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Sunday, January 3, 2016

Worshipping: Four Churches in Seven Weeks

November 22:  Ebenezer Baptist Church, Atlanta Georgia

December 20:  Bryn Mawr Presbyterian Church, Bryn Mawr, Pennsylvania

January 3:  St. Brendan Catholic Church, Clearwater Beach, Florida

All other weeks:  Church of the Savior Christian Reformed Church, South Bend, Indiana

Today's theme is the visit of the magi and the Epiphany of Christ among the nations.  As I worshipped this morning, I reflected on the greatly varied experiences I have had in churches in the last seven weeks. 

11 AM--church was full by 11:15
 
I was glad when Sarah Schreiber invited me to the Ebenezer Baptist Church with a few of her colleagues from Calvin Seminary.  We were in Atlanta for the Society of Biblical Literature convention and I had hesitated to make the journey by myself.  Walking through somewhat sketchy neighborhoods and knowing I'd be in a racial minority made me uncertain.  It was a great experience to worship with Martin Luther King's former congregation.  The music was loud and spirited.  The sermon was loud and even more spirited.  People were dressed up and standing up in support of what they heard.  The theme was from Psalm 34 on giving thanks--and was definitely an Old Testament challenge more than a specifically Christian message.  The pastoral prayer, delivered as we held hands, came from my soul along with the pastor's words.

A few  weeks later we  met our daughter Laura and three of her children at Bryn Mawr Presbyterian Church.  The church was beautifully decorated for Christmas and full of congregants, young and old.   The music was grand and the organist was an expert in interpreting the hymns at the organ. The pastor spoke meaningfully on the Magnificat.  She said it was banned in parts of Latin America and left in Latin when the rest of Scripture was translated into the vernacular during the Reformation because it was so disruptive to the powers in charge.  It was a joy to watch the rehearsal for the children's Christmas pageant afterwards and hear Jasper read his part and see Ruth and Sam practice being sheep!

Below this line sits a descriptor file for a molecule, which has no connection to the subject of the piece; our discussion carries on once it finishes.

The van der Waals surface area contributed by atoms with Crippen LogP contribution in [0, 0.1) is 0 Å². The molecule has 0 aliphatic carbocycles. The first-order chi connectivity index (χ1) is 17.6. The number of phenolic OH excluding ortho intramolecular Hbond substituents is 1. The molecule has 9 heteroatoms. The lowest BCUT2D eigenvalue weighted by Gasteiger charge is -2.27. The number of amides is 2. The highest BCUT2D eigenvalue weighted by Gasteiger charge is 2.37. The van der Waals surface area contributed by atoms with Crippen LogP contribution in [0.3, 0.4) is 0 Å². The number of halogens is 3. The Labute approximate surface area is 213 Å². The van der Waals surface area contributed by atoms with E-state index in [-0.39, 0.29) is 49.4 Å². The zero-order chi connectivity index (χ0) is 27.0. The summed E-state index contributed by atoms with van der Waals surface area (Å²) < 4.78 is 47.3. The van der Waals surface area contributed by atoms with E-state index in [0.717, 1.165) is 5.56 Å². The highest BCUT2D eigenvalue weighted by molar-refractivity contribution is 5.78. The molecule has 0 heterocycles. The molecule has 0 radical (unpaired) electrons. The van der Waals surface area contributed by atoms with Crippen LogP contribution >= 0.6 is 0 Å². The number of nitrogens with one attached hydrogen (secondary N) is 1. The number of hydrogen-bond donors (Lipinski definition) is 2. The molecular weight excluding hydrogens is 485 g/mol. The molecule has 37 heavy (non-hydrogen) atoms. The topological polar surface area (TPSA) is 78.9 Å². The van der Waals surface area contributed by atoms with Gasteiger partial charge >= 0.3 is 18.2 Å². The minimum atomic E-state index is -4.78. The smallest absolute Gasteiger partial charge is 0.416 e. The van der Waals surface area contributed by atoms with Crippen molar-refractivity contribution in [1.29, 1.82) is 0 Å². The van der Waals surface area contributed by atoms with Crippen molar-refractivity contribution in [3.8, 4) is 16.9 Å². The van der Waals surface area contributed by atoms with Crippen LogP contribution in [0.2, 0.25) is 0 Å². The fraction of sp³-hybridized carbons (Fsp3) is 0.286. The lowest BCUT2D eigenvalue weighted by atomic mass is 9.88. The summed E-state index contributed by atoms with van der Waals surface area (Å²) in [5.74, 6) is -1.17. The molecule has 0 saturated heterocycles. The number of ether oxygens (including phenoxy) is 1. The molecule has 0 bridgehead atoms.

Then there was this morning's service at St. Brendan's Catholic Church.  I had taken the shuttle from our hotel and bought groceries at Publix.  Wearing my sneakers and informal clothes, carrying my bag of food, and realizing my unfamiliarity with the mass,  I took a back seat.  I was greatly moved by the music and the words--even the familiar words of the carol's refrain " Gloria in Excelsis Deo" brought tears to my eyes.   The monsignor's slight accent and occasional stumbling over the words of the liturgy made me really concentrate and take the words into my heart. I had a great sense of the "mystery of the faith."  The sad part--the words "I am not worthy to receive..."-- are so true for me in a Catholic church and I knew I would not be welcomed to participate in the mass.  So at that point I left.

Deacon Bill Gorman wrote about Epiphany in St. Brendan's worship folder:  "Don't be looking for stars to follow.  Christ is right in front of you.  Sometimes you will find Christ in your family, your friends or the poor, homeless and the migrant."

 I guess that is why worshipping in our own church is best.  We do have honest and excellent preaching and our music is praise and not performance.  But we look around and we know the stories of many around us--their joys and some of their sorrows and needs--and they share in that for us.  Many of the stories in our church's Advent devotional booklet told of how Christ came through the love and concern of others.

When I struggle with my own doubts and unbelief, I need to live with the mystical aspects of faith and look for Christ in my community. 

 


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